From 2003-2007, the overall prevalence of urinary schistosomiasis in school-aged children varied between 15.3-57.1% in inland villages in Malawi to 56.2-94.0% in lake shore communities [21]. In 2003, Stauffer et al. [14] initiated a lake-wide survey of snail-eating fishes, intermediate hosts of schistosomes, and prevalence of infection in school-aged children. They determined 1) the density of snail-eating fishes (e.g., Trematocranus placodon) was lower than found in 1978; 2) peak densities of snail-eating fishes shifted to deeper waters than found in 1980; 3) increased prevalence of the disease was coincident with a decrease in density of molluscivorous fishes. Stauffer et al. [14] further concluded that the high incidence of schistosomes in southern Lake Malawi was linked to the schistosome using two intermediate hosts.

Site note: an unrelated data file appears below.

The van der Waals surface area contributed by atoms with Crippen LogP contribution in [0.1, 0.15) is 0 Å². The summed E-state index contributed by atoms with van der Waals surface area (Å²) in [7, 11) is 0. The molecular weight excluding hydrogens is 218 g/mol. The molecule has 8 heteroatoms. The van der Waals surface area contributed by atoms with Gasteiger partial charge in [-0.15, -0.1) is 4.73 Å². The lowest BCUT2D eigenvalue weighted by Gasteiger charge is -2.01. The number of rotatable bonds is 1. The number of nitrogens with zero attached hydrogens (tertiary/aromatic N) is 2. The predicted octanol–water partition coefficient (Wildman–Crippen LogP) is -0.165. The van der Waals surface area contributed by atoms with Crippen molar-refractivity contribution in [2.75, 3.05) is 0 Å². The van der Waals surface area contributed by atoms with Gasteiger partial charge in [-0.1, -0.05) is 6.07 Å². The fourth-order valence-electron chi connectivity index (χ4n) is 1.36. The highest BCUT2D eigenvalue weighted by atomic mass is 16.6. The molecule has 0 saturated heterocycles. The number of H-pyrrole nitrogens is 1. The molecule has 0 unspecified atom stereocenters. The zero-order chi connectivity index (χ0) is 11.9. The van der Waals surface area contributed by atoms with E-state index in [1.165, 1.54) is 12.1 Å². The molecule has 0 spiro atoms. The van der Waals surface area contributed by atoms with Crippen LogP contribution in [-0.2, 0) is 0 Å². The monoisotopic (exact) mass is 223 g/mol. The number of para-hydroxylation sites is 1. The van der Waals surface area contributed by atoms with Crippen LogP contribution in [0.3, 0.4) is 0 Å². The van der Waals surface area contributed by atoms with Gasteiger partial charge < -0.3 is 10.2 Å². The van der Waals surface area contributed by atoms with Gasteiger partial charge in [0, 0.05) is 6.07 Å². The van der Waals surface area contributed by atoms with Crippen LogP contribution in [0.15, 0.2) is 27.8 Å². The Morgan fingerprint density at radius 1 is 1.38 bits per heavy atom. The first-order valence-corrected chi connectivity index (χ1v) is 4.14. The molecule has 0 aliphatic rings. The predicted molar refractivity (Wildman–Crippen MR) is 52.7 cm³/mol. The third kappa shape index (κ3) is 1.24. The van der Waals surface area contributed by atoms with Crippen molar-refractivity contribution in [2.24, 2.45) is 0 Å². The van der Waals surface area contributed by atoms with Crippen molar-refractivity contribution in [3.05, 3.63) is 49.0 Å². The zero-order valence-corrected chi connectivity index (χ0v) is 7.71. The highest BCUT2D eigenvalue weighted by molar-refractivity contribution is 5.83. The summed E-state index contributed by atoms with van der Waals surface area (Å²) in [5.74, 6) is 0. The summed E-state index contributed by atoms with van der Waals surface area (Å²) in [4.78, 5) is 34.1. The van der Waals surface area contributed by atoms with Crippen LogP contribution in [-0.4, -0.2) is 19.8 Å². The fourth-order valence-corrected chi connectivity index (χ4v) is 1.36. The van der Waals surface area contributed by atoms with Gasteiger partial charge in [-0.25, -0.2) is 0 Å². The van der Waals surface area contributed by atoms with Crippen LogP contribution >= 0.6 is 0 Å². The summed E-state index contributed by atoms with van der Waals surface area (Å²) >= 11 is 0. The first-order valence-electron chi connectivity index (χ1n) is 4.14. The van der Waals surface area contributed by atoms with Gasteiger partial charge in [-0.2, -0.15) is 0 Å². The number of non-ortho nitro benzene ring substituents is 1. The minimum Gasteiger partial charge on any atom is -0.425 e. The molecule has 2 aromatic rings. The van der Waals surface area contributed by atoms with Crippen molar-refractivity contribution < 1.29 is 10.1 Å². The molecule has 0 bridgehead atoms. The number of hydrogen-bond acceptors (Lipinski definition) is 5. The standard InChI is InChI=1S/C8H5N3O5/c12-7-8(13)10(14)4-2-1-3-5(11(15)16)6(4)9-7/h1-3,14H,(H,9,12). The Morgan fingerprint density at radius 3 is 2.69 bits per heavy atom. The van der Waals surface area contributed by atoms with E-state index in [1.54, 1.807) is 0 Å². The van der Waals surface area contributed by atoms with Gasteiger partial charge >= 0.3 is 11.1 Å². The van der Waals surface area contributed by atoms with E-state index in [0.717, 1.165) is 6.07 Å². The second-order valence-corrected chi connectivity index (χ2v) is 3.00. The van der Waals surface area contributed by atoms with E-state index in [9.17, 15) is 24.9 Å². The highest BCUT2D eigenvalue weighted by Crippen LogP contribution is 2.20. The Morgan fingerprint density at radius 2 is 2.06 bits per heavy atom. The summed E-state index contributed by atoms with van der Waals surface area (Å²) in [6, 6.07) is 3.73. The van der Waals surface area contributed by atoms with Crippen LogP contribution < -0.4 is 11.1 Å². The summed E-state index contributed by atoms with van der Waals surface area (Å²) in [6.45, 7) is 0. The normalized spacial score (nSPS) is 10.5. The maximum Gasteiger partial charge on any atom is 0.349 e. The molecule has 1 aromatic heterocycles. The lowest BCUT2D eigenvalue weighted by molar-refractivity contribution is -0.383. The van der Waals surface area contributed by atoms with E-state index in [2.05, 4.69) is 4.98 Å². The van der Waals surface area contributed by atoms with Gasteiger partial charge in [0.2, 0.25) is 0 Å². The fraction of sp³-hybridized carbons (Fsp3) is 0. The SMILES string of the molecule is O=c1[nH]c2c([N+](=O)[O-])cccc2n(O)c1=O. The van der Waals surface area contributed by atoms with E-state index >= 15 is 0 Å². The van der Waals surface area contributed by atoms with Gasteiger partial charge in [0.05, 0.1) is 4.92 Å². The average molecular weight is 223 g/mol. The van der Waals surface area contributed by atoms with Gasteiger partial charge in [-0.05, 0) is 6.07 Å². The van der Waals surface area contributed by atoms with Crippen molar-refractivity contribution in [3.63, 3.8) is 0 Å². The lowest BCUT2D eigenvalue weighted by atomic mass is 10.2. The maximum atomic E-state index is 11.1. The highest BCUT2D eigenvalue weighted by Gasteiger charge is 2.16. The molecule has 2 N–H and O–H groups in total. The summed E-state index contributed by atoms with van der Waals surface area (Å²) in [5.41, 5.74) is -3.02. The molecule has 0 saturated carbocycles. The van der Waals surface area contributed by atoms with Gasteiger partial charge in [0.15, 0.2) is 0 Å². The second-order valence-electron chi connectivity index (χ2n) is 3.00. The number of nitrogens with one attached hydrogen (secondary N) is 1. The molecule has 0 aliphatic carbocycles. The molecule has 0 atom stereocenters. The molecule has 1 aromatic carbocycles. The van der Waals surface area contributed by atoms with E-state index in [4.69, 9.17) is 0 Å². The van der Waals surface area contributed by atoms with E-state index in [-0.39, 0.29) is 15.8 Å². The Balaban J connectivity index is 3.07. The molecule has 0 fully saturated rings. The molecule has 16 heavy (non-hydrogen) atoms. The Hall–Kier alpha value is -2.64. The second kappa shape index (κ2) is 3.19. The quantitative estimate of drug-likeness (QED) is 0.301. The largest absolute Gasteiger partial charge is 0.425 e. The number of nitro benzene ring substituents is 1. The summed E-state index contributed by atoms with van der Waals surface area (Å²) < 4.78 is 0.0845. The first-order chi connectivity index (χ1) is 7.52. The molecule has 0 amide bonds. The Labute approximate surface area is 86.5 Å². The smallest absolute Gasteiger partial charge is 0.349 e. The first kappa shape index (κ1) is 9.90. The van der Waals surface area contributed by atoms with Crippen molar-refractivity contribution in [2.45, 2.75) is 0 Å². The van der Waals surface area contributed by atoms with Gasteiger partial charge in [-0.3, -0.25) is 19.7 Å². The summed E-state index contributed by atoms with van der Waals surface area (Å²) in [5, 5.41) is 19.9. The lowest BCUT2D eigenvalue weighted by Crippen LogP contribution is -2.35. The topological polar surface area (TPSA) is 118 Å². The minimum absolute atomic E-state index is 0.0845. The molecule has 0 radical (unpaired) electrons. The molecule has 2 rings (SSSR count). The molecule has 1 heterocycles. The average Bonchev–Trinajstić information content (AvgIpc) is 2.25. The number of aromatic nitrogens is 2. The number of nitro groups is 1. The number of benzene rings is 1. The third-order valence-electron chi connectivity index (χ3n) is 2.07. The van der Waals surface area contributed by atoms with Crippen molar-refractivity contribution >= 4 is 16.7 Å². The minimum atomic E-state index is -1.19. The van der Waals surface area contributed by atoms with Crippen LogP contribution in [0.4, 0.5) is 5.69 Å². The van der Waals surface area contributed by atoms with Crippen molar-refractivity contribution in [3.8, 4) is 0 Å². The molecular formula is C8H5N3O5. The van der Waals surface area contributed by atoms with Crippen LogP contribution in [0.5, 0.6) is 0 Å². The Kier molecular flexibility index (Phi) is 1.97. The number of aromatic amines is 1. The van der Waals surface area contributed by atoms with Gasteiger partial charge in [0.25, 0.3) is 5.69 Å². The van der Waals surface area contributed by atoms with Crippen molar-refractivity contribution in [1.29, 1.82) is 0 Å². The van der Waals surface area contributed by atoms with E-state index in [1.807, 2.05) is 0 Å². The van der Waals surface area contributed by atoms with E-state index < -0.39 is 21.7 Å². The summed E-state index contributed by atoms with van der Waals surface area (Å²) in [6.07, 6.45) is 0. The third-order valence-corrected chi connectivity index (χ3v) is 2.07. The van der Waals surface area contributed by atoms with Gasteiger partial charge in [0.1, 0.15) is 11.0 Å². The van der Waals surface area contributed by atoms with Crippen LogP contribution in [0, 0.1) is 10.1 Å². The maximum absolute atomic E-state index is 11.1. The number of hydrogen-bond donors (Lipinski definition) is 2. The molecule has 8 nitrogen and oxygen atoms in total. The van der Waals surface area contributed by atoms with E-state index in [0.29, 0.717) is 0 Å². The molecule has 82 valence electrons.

Lerner et al. [9] postulated that the concept of health be approached on the individual level, the group or population level, and the ecosystem level. We postulate that only with a One Health program can the prevalence of urinary schistosomiasis be effectively controlled within Malawi. Along the shores of Lake Malawi there are several entities that provide treatment for schistosomiasis. Unfortunately, reinfection occurs extremely rapidly. Serological examination of circulating anodic antigens of school children treated for schistosomiasis demonstrated that approximately 70% of the children became re-infected after one year. We have provided extension publications to explain the disease that are published in both English and Chechewa, distributed them throughout the villages, and posted them on the web [36]. We have worked extensively with the Chief of Chembe Village, the Village Development Committee, and the Beach Committee. The people in the village understand the debilitating effects of the disease, how the disease is transmitted, and the fact that overfishing of the snail-eating fishes will increase transmission. They must ask themselves at least two basic questions – “Do I maybe contract a schistosome infection in the future?” or “Do my family and I go to bed hungry?” Thus, we must be able to provide alternate food sources, if fishing is restricted to certain areas and during certain times of the year.